Last night, I listened to music on my computer, via Spotify. Among other pieces, I listened to Jesu, Joy of Man’s Desiring. The piece I played was an instrumental, performed by Leo Kottke on 12-string guitar. No matter who played it, whether it was performed by a kangaroo on an oboe, it would have brought tears to my eyes. And it did. I was home alone, listening to music to try to clear my mind and take me to a mood suitable for writing.
The tears. Not because of its religious nature; most certainly not because of that. Why, then? I don’t know. Some music strikes a chord (pardon the pun) and causes me to emote. It’s embarrassing. I can be in a grocery store and the right music can trigger a deluge.
And, then, I listened to Kottke with Mike Gordon. Mike Gordon of the rock group Phish. I liked Phish. But I like Kottke better. But I loathe the two of them for messing with my emotions. They are among many, though. Many musicians, writers and performers, enjoy ripping my soul to shreds with their lyrics, in combination with their tunes. Bastards.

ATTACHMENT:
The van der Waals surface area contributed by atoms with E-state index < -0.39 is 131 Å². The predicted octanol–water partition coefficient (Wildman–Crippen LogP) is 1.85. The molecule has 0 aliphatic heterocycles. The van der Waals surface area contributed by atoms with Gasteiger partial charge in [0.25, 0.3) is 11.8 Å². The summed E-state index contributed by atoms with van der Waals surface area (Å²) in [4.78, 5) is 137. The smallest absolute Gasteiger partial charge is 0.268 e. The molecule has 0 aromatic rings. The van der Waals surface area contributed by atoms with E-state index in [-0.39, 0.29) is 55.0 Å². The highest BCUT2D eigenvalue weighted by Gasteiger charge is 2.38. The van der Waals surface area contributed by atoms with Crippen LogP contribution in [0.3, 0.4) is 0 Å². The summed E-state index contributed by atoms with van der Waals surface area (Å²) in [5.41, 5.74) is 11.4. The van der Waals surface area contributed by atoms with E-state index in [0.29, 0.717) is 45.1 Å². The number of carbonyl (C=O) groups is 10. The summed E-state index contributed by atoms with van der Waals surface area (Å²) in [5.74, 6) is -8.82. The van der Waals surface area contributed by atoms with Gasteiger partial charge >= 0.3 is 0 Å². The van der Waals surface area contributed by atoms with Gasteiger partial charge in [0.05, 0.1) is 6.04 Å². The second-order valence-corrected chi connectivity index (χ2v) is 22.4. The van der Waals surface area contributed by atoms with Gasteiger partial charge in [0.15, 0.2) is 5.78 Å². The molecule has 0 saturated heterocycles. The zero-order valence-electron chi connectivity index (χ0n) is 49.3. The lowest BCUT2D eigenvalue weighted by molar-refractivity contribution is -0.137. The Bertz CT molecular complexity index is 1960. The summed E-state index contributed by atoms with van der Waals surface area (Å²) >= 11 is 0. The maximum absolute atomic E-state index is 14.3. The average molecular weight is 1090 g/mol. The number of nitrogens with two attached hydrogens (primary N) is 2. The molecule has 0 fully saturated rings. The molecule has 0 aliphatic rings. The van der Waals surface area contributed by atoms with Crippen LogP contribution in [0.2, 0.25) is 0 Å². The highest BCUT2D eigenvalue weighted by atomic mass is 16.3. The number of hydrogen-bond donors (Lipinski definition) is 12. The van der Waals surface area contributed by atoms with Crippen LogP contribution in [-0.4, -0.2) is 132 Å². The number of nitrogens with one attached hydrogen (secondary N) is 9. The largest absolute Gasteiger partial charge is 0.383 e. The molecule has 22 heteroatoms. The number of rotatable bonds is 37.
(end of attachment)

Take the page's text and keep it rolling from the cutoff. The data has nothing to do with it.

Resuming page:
That’s what poets and writers are supposed to do. That’s their job. I am involved in OJT; on the job training.
By the way, can love extend beyond the safe, traditional boundaries to the edges where it does not belong? But who’s to say it doesn’t belong there? Not I. I belong to my cohort. We all do.
Some nights, and last night was one, I want to dance. I want to break out of my shell and dance. Not in the spotlight; just alone. Or with someone who can dance without judging my dancing; someone who won’t laugh at an inept amateur. Music can unleash things in me that rarely see the light of day. They’re always there, but they hide, because they’re afraid to come out in the daylight and be seen.
If I had my life to live over again, I’d do it differently. I would have gone with my friend, Paul Williams, on the walk across India after college. But none of us can live our lives over. So, I will adjust and compensate for mistakes. That’s what we do most of our lives, isn’t it? Adjust for mistakes and compensate. If we allow ourselves to be happy in the process, it’s not hard to deal with; but if we refuse to adjust our definitions of happiness to mirror our circumstances, we are destined to be depressed and unhappy. How does one readjust for years of mistakes?
My answer involves forgetting the mistakes and trying to take risks that seem too hard to take. And an occasional vodka rocks or gin martini. It helps immensely to know, from time to time, there’s someone out there cheering me on.